Imagine a Tap…

Are you doing it? I know it sounds weird but go on, for me. Draw it out if you want to. I did attempt this but I’m not the most creative person… Right, now that silliness is all done, I shall explain.

I think I am coming to a natural end with my CBT sessions. It’s a weird feeling. When I first knew that I needed CBT again I felt like I was pinning all my hopes on it. I thought that it would make me a new person and would magically make everything better for me. The truth is, it doesn’t work like that. And even as a trainee counsellor myself, I was guilty of believing this.

I can tell I feel better in different ways:

– I can challenge my OCD more.

– I can focus more now on the good things in my life.

– I can pull myself out my head and into reality.

– I feel on the right track and that things are only going to get better.

– I can accept more now that thoughts are just thoughts and that it’s ok to have them.

I do believe that CBT has really helped me with finding the above. It’s given me a safe place to be completely honest and talk about everything that goes on in that little old brain of mine with absolutely no judgement from my therapist. But MY GOD has it been slow.

The way I’ve been picturing it is like a tap (check out that call back guys). Before I started CBT, the tap was firmly shut off. All of the OCD was trapped inside and it was stifling, I had nowhere to go but to give in to what it was demanding of me. I hoped that when I started CBT, even after just one session, the tap would be unscrewed and the OCD would all flow out. Or start to at least. However, I was, in all honesty, left a little disappointed when this didn’t happen. Even after several sessions I couldn’t see much change and this did make me feel a little defeated.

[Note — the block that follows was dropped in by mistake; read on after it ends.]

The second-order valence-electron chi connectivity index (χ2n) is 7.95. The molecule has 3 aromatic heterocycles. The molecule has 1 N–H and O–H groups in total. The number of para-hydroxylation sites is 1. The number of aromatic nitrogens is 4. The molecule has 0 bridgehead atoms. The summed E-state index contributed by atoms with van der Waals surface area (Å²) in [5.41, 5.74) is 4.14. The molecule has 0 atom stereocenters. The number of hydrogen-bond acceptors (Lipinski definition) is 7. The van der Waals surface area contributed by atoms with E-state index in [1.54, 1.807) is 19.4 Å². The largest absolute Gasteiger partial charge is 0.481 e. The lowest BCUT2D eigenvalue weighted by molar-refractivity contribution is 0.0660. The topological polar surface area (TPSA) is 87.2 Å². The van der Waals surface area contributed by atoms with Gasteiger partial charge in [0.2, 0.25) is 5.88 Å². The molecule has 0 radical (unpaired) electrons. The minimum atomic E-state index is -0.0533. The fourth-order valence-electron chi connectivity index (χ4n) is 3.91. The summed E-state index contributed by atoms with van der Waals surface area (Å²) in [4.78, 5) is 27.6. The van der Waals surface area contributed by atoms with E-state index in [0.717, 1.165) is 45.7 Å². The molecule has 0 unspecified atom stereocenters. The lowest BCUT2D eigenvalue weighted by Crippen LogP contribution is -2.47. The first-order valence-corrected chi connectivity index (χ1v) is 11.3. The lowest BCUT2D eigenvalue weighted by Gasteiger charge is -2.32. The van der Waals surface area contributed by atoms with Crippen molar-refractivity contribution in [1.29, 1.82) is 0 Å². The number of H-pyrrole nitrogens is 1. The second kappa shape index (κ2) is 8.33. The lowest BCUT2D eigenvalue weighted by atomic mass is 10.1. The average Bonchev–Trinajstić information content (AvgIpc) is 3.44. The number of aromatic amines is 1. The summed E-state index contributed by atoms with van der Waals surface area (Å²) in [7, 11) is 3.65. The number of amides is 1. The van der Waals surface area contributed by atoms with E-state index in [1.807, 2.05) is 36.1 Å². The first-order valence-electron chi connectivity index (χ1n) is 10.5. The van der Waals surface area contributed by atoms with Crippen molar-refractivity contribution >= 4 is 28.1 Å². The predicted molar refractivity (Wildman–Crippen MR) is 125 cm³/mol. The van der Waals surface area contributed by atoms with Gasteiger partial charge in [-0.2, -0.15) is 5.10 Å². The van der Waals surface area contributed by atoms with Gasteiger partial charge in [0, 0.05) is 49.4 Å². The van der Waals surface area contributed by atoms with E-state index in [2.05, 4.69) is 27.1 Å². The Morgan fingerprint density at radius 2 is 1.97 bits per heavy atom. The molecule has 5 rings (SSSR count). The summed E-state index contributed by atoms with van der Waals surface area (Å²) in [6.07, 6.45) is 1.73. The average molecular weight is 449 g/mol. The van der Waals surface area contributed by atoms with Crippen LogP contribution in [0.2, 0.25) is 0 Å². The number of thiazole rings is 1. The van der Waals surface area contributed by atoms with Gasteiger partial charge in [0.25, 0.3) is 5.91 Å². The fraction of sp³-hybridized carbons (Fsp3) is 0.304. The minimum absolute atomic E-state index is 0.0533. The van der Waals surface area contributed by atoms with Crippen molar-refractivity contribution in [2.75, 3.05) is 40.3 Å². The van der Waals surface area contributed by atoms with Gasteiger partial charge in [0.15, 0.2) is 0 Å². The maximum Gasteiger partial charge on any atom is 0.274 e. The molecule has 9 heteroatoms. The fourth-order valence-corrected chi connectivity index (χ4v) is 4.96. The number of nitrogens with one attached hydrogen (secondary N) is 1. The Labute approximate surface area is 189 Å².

The important thing with therapy is to keep at it even when you can’t see any drastic changes. It is working, just subtly. Trust the process as they say. Imagine that tap again: instead of CBT turning the tap on full and the OCD streaming out, CBT has turned the tap on a tiny bit so instead the OCD trickles out droplet by droplet. Something’s happening but slowly, not all at once. Bit by bit the scariness and threatening nature of OCD has trickled away and I am becoming stronger than it. The tap never has and probably never will be turned on full. OCD will never just come flooding out of me and leave me in peace but I have seen the changes and now I want more.

Don’t get me wrong, OCD is a stubborn bitch. I’m not sure that it will ever be ‘cured’ so to speak but in the words of my therapist: I can damn well keep it in its cage.

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